TRENTON – The state audit of the pensions and benefit system covering higher education and authorities or commissions has found instances in which terminated employees still had benefits coverage and instances in which the state paid claims after the employee’s termination date.
As part of the audit, the state examined three institutions of higher education and two authorities/commissions and discovered that claims and fees totaling $213,000 were paid on behalf of individuals at three of the entities after the termination date.
One entity had 142 terminated workers still covered, the audit reported. Most of them had ceased employment in 2010.
As a result, the state recommended that a periodic certification be done to ensure only eligible workers are enrolled in the benefits program.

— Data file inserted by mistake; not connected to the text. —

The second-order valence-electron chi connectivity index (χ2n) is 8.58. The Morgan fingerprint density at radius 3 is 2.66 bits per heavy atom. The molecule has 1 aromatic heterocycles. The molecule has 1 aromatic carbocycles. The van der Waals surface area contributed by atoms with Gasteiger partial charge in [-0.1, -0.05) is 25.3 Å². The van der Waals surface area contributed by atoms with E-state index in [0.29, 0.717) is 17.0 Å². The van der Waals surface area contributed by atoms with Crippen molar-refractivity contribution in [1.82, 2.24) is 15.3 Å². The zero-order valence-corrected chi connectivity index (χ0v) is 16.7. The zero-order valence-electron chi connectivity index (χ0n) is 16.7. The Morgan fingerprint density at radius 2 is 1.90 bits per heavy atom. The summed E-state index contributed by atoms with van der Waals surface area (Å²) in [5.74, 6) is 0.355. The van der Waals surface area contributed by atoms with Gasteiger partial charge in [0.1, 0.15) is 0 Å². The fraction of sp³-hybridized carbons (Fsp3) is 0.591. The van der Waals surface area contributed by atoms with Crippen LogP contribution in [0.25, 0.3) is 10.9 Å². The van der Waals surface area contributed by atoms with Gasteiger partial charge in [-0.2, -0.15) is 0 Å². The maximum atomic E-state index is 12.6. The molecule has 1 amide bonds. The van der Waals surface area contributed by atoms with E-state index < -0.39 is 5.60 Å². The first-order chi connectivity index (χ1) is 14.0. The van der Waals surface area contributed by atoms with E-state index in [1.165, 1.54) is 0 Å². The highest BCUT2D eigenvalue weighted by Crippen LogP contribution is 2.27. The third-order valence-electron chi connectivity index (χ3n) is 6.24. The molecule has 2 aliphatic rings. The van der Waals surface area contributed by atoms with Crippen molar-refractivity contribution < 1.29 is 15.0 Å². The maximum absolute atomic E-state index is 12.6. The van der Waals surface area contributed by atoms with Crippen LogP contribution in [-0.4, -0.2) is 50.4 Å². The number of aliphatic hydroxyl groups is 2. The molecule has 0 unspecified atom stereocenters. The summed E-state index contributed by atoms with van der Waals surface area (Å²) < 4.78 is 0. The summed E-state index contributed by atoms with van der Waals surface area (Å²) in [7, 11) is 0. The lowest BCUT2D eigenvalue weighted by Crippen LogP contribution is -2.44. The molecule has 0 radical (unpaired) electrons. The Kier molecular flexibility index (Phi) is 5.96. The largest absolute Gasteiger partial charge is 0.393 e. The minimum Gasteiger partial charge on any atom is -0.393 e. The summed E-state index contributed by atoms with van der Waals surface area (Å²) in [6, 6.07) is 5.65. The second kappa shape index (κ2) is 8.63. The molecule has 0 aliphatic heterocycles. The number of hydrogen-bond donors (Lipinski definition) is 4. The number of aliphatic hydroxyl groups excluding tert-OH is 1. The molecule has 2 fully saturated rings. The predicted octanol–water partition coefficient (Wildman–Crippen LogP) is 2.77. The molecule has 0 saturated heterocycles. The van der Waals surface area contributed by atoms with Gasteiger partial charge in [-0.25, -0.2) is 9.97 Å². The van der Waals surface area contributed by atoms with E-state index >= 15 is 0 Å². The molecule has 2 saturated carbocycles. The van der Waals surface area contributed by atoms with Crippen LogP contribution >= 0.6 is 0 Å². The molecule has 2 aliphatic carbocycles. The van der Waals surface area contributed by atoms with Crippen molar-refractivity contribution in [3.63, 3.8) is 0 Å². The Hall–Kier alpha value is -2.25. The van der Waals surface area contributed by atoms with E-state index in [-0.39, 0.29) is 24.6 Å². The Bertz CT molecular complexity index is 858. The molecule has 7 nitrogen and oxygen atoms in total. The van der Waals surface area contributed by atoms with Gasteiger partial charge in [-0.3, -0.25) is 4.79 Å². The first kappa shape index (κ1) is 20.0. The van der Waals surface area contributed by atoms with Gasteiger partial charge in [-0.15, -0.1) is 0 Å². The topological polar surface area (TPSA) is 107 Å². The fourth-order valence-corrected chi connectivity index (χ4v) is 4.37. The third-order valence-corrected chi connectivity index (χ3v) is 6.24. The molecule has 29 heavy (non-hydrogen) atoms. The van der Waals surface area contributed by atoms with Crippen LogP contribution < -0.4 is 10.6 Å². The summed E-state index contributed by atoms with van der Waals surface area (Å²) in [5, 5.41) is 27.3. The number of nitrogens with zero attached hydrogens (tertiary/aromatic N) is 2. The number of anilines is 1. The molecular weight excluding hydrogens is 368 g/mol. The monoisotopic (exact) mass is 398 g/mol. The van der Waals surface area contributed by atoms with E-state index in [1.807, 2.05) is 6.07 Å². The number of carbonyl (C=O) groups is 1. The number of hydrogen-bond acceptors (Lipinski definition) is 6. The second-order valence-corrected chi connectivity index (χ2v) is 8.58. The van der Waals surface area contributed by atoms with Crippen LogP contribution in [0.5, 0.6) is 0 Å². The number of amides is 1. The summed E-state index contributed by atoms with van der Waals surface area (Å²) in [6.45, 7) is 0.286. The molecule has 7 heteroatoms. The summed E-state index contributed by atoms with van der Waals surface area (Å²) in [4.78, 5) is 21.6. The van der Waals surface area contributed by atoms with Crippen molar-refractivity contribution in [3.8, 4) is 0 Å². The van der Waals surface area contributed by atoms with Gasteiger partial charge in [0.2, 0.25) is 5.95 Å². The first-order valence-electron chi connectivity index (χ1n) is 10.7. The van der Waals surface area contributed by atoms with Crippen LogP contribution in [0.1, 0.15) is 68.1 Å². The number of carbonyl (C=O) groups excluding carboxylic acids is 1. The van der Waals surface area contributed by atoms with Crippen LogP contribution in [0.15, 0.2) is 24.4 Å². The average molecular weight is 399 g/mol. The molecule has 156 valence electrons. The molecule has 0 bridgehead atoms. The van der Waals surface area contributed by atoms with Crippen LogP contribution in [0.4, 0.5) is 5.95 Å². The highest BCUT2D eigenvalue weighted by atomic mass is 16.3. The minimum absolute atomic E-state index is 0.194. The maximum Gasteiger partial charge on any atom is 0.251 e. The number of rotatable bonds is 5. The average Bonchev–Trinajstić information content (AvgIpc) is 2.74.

The audit does not identify the institutions involved.
Enclosed with the audit report is a letter from the Division of Pension and Benefits which states that currently it has no recourse to hold accountable the responsible colleges or universities by being able to recover funds, but that it will pursue the ability to recover those costs by offsetting state appropriations.
For the fiscal year that ended June 30, 2010, the state spent $386 million on health benefits for college and university employees, the audit reported.
An additional $2.3 million was spent on authority and commission employees, the audit stated.
There are 12 higher-education institutions and five authorities/commissions for which the state pays the health benefits costs of the employees.